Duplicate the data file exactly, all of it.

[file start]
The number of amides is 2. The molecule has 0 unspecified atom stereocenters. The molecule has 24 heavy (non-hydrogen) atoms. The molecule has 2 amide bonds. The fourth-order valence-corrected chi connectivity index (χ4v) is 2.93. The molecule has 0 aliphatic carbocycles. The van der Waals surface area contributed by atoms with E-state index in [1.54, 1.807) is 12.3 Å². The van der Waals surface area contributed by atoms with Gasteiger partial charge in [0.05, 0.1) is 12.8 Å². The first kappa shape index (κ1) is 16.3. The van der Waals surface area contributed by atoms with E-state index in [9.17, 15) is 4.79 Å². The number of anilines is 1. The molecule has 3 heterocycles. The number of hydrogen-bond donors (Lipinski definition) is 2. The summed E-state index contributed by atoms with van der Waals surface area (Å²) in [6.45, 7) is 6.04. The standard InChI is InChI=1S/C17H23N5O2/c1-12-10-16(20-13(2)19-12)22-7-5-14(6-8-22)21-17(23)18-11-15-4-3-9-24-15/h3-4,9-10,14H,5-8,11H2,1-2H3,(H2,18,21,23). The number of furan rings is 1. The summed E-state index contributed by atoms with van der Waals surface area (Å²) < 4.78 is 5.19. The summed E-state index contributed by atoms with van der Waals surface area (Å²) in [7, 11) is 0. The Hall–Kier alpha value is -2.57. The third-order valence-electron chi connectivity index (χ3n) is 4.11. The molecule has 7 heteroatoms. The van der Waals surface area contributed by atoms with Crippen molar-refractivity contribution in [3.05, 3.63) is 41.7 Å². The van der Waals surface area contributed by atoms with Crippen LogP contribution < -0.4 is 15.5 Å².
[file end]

The number of amides is 2. The molecule has 0 unspecified atom stereocenters. The molecule has 24 heavy (non-hydrogen) atoms. The molecule has 2 amide bonds. The fourth-order valence-corrected chi connectivity index (χ4v) is 2.93. The molecule has 0 aliphatic carbocycles. The van der Waals surface area contributed by atoms with E-state index in [1.54, 1.807) is 12.3 Å². The van der Waals surface area contributed by atoms with Gasteiger partial charge in [0.05, 0.1) is 12.8 Å². The first kappa shape index (κ1) is 16.3. The van der Waals surface area contributed by atoms with E-state index in [9.17, 15) is 4.79 Å². The number of anilines is 1. The molecule has 3 heterocycles. The number of hydrogen-bond donors (Lipinski definition) is 2. The summed E-state index contributed by atoms with van der Waals surface area (Å²) in [6.45, 7) is 6.04. The standard InChI is InChI=1S/C17H23N5O2/c1-12-10-16(20-13(2)19-12)22-7-5-14(6-8-22)21-17(23)18-11-15-4-3-9-24-15/h3-4,9-10,14H,5-8,11H2,1-2H3,(H2,18,21,23). The number of furan rings is 1. The summed E-state index contributed by atoms with van der Waals surface area (Å²) < 4.78 is 5.19. The summed E-state index contributed by atoms with van der Waals surface area (Å²) in [7, 11) is 0. The Hall–Kier alpha value is -2.57. The third-order valence-electron chi connectivity index (χ3n) is 4.11. The molecule has 7 heteroatoms. The van der Waals surface area contributed by atoms with Crippen molar-refractivity contribution in [3.05, 3.63) is 41.7 Å². The van der Waals surface area contributed by atoms with Crippen LogP contribution < -0.4 is 15.5 Å².